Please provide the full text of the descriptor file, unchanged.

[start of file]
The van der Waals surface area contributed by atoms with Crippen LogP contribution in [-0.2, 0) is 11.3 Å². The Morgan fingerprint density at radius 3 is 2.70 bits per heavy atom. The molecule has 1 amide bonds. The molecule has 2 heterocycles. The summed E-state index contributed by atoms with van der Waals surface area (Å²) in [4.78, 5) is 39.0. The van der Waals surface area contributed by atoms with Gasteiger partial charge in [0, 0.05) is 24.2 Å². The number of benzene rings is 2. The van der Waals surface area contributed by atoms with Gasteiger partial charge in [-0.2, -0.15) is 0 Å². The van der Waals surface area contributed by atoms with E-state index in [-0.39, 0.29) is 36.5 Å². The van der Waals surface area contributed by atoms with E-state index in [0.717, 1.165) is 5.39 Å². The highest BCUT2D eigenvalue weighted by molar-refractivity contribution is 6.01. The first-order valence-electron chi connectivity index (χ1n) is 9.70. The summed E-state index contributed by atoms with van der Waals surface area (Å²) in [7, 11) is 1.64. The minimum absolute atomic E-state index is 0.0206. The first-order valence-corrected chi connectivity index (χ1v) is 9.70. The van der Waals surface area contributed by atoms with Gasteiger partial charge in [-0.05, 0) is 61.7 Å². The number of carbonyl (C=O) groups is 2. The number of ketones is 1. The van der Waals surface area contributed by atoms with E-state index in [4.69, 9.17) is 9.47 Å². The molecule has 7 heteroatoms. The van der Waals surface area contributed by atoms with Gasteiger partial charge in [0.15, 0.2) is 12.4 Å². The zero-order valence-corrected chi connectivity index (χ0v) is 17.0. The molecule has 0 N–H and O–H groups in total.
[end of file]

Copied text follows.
The van der Waals surface area contributed by atoms with Crippen LogP contribution in [-0.2, 0) is 11.3 Å². The Morgan fingerprint density at radius 3 is 2.70 bits per heavy atom. The molecule has 1 amide bonds. The molecule has 2 heterocycles. The summed E-state index contributed by atoms with van der Waals surface area (Å²) in [4.78, 5) is 39.0. The van der Waals surface area contributed by atoms with Gasteiger partial charge in [0, 0.05) is 24.2 Å². The number of benzene rings is 2. The van der Waals surface area contributed by atoms with Gasteiger partial charge in [-0.2, -0.15) is 0 Å². The van der Waals surface area contributed by atoms with E-state index in [-0.39, 0.29) is 36.5 Å². The van der Waals surface area contributed by atoms with E-state index in [0.717, 1.165) is 5.39 Å². The highest BCUT2D eigenvalue weighted by molar-refractivity contribution is 6.01. The first-order valence-electron chi connectivity index (χ1n) is 9.70. The summed E-state index contributed by atoms with van der Waals surface area (Å²) in [7, 11) is 1.64. The minimum absolute atomic E-state index is 0.0206. The first-order valence-corrected chi connectivity index (χ1v) is 9.70. The van der Waals surface area contributed by atoms with Gasteiger partial charge in [-0.05, 0) is 61.7 Å². The number of carbonyl (C=O) groups is 2. The number of ketones is 1. The van der Waals surface area contributed by atoms with E-state index in [4.69, 9.17) is 9.47 Å². The molecule has 7 heteroatoms. The van der Waals surface area contributed by atoms with Gasteiger partial charge in [0.15, 0.2) is 12.4 Å². The zero-order valence-corrected chi connectivity index (χ0v) is 17.0. The molecule has 0 N–H and O–H groups in total.